With 17 goals in 18 matches, Jamie Vardy of Leicester is at the moment Premiership League’s highest scorer.
He has scored in all but one of his last nine league games. But unknown to many, Super Eagles’ Wilfred Ndidi has been the support that Vardy needed.
According to Daily Mail, both Vardy and Ndidi have been working together to make the former a lethal striker.
Vardy is only three short of 100 Premier League goals and needs seven more to match his tally from Leicester’s title-winning season four years ago.
But he is not concerned only with his own finishing. The 32-year-old striker has been passing on tips during training sessions, with midfielder Wilfred Ndidi in particular grateful for the lessons.
Vardy has been schooling his team-mates on when to shoot first-time, when to take a touch, when to hit the ball with power and when to use precision.
‘He’s not just doing it for himself, he’s doing it for the team,’ said Ndidi. ‘Before the game he’s always there to tell me how to hit the ball.
‘Because he’s a goalscorer, he gives this advice to me and some other players. So he’s just there to guide us. He used to tell me ‘don’t strike!’ but now he tells me ‘don’t strike just pass it!’
Vardy’s own performances this year prove his advice is worth following.
The decision to work smart, rather than simply working hard, has been key to Vardy’s evolution.
A vivid memory of Leicester’s unforgettable 2015-16 campaign is Vardy constantly on the move: chasing balls over the top; closing down defenders or sprinting into space in anticipation of a lofted pass from Danny Drinkwater.
Vardy is still diligent — but smarter. He is the trigger for Leicester’s counter-pressing game: when he moves towards the man on the ball, the rest of the team move with him but he knows he must save his legs for when it really matters.
He still thrives on needle from opposition fans, too. Fielders used to be wary of sledging the great West Indies batsman Brian Lara in case it made him more determined. Rival clubs’ fans would do well to follow a similar rule with Vardy.
‘He’s so honest that he’d press the entire back four if he could,’ said Leicester boss Brendan Rodgers.
‘He plays an aggressive game that suits him with tactical ideas that allow him to conserve his energy.
‘How we play, being aggressive and playing quickly obviously suits him. But his finishing ability, how clinical he is, is absolutely phenomenal. That’s a big testament to his concentration. When the opportunities come he’s always ready.’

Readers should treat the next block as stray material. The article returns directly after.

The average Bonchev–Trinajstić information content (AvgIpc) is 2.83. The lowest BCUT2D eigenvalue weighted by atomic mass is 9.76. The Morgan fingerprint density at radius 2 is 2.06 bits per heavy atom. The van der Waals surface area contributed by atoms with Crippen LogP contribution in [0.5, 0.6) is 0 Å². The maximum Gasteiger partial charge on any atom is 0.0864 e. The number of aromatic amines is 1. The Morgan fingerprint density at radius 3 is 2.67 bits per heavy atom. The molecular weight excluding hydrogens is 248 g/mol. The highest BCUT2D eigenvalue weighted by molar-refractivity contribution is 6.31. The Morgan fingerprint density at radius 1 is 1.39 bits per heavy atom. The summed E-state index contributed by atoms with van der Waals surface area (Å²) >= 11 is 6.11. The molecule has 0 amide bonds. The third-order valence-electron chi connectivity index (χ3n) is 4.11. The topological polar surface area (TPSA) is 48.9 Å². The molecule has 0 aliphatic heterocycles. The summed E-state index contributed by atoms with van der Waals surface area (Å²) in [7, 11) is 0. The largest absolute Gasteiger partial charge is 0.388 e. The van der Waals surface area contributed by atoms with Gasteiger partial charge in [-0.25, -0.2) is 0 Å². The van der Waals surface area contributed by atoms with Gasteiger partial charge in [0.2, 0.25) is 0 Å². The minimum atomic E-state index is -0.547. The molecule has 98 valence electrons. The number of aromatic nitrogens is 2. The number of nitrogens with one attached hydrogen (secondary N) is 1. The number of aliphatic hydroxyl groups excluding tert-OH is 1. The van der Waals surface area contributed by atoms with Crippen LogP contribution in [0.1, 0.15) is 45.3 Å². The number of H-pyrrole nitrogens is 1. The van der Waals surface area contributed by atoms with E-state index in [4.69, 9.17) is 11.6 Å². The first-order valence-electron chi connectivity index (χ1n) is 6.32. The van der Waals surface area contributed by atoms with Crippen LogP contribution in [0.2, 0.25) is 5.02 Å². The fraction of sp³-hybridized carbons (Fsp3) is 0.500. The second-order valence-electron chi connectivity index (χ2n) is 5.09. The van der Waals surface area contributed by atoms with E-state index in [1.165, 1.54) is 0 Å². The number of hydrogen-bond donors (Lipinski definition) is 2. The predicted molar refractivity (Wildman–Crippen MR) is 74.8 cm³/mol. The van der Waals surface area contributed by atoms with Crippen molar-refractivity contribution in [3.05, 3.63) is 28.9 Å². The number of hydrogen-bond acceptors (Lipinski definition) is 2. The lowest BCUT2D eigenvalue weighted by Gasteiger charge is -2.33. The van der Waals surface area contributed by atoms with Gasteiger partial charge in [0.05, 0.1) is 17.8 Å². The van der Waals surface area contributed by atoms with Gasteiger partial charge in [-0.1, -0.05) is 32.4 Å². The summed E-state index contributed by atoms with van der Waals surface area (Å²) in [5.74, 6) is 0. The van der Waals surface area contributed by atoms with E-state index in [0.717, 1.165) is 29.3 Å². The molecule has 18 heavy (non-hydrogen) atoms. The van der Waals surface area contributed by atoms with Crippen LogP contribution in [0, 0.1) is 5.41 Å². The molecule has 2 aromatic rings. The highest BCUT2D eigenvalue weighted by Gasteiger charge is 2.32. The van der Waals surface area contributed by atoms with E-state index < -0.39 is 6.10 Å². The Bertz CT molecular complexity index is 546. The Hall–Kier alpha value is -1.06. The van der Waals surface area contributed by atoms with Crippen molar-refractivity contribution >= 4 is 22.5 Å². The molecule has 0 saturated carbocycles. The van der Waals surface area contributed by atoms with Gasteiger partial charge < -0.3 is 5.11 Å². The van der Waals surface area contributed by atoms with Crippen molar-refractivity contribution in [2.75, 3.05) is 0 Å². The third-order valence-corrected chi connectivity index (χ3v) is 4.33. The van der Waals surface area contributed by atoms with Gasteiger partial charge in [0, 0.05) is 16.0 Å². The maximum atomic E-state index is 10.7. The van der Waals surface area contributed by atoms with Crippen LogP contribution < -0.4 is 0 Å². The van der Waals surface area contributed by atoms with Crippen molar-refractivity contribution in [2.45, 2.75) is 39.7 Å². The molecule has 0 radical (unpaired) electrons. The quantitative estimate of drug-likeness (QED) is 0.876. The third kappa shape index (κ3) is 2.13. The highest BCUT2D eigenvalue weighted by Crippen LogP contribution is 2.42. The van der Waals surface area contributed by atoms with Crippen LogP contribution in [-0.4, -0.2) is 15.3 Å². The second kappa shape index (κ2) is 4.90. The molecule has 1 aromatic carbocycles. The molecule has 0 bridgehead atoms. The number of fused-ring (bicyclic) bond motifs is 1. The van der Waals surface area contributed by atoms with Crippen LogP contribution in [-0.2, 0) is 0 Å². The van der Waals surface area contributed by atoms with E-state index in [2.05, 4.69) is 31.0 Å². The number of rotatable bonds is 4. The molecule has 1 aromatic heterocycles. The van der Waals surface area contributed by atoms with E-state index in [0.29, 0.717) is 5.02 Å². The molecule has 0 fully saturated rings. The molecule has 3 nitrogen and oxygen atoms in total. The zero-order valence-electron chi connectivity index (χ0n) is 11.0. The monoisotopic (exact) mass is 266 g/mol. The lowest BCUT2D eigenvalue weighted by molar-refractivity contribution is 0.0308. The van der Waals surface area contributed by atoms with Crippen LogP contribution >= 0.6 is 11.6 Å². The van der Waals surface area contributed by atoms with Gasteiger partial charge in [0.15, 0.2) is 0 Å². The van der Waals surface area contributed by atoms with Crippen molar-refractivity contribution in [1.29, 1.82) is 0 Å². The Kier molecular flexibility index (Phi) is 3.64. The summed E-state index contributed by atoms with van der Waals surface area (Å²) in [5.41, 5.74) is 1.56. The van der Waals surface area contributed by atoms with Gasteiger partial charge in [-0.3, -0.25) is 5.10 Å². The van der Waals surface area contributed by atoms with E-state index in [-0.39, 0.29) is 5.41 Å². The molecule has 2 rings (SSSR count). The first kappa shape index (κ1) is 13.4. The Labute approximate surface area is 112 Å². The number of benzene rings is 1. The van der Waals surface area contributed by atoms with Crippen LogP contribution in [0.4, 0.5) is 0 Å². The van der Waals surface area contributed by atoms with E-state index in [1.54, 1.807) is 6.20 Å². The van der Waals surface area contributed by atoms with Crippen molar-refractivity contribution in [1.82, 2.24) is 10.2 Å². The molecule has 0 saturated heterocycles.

Rodgers says Vardy ‘never misses a training session’ and even though he is well over 30, his numbers in pre-season were particularly impressive.
They were 21 per cent better than in 2012, his first year at Leicester, with his body fat measuring 7.5 per cent and sprints that registered 9.3 metres per second on the GPS monitor.
He has little appetite for gym work, preferring to stay lean and mean, and has maintained a pre-match routine that includes omelettes, Red Bulls and espressos.
Vardy’s decision to retire from international football in 2018 has benefited him, too. Instead of following a different training regime with England, Vardy can do exactly what is required to keep himself in peak shape.
‘I retired because I needed to rest up, I needed to keep the legs fresh,’ he told Amazon recently. ‘I had seven weeks off to prepare for the new season.’
While his former England colleagues were securing qualification for Euro 2020, Vardy was spending parts of international breaks in Dubai with his family to rest for the challenges ahead.
‘He’s thinking all the time,’ Rodgers added. ‘Jamie looks after his body and when you get to his age, recovery is critical.’
Vardy played in the European Championship four years ago, as well as at the 2018 World Cup, and may have a decision to make this summer if the call comes from Gareth Southgate.
Either way, he looks a solid bet to end the season as the oldest winner of the Premier League’s Golden Boot.